Safe Haven: Built Civilian Defense

The exhibition “Safe Haven” turns a gaze to the shelter and to the multitude of manifestations of built civilian defense that shape the space and make the security threat and military violence ever-present in the routine of life in Israel, and in particular to the developments in built defense in the past decade.

Soon after Israel’s disengagement from the Gaza Strip in 2005, the tensions between Israel and the Palestinian Authority, which had begun in 2001 , quickly escalated. This was reflected in a governmental decision from 2006 to provide immediate solutions against Hammas short-range missiles by bomb-proofing major educational facilities. This political decision was commissioned overnight, in order to provide a sense of security for the already-furious Israeli residents of Sderot, the largest city in the vicinity of the Gaza strip, who had been forced to live with up to a hundred missiles a day.

The first stage consisted of bomb-proofing twenty four schools in and around Sderot within the time frame of one year. Special budgets were allocated for the task, involving the ministries of education, defense and finance, while architecture firms were hired for the job, each working with a local engineering company. All of the schools received unique, custom-built solutions, consisting of walls or canopies made of reinforced concrete, positioned and angled perpendicularly to the missiles’ anticipated trajectory. These solutions, positioned on top and around existing buildings, created both a new physical “skin” and a new type of architectural reality, in which the former building were now indoors, secluded and derived of sunlight, while their physical appearance was more defensive and fear-provoking than ever.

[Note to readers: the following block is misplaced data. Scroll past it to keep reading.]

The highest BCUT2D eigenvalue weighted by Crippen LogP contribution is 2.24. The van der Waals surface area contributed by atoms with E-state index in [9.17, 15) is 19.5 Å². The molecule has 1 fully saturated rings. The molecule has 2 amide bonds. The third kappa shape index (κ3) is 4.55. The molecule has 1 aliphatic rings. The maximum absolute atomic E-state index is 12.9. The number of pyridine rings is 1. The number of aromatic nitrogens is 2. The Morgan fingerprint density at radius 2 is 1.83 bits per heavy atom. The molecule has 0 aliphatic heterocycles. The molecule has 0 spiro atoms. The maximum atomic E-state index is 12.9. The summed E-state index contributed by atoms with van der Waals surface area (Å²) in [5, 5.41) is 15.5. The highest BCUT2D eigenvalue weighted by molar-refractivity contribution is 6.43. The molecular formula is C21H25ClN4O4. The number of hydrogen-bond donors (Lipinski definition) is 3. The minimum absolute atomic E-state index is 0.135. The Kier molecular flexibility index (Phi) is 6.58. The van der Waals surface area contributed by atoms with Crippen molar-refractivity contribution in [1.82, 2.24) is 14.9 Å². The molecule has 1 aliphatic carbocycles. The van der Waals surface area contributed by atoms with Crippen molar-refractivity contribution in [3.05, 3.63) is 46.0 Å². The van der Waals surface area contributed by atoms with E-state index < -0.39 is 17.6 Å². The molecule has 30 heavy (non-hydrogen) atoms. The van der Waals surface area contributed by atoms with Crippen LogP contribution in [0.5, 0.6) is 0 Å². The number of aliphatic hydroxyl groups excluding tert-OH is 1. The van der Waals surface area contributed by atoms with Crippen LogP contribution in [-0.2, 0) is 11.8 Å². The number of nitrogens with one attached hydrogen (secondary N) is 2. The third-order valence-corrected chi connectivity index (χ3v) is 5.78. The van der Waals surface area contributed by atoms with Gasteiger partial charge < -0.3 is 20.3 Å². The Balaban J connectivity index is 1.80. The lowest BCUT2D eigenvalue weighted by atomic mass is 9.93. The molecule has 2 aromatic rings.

Today, these solutions are unanimously criticized and scrutinized – even by their own creators – as ‘unaesthetic’, blaming the political pressure as leading to hasty solutions. They are also criticized for being overtly expensive – costing around seventy-five million shekels – more than the cost of rebuilding some of the schools. This criticism, coupled with some doubts as to these structures’ real bomb-proofing capacities, resulted in a decision to find a new defence solution and to  build new schools in accordance with the latest bomb-proofing building code. These new educational facilities are proudly presented by the architects who designed them as “structures that look normal not like a bunker”, suggesting that the sense of fear and victimization, which was evident in the former solutions, was abolished.

A quick examination reveals a reality that is somewhat differemt; while the schools may look ‘regular’ and devoid of any external bomb-proofing elements, on closer inspection it is evident that the external windows are positioned higher than normal, at +1.40 meters from the ground, not allowing the students a view out when seated, while their aluminum frames are twice thicker then they usually are, as are the concrete walls that, although painted in white, still transfer sound in a rather muted manner. Around the playground itself, some strange-looking concrete shelters are scattered, shaped like snails, which are meant to provide shelter for the children who play in the yard and have no time to run inside.

The harsh reality, though, is far more alarming. These concrete spaces, bomb-proofed classrooms and hallways, marketed by the government as completely safe and evoking a sense of security in parents who send their children there on as daily basis, are useless in case of a direct hit by a mid-to-high power missile. In many tests that were conducted by the Israeli army’s Civil Defense unit, they were acknowledged as a solution against debris and damage caused by indirect hits alone, providing safety levels of a mere 5% more than a standard-built space.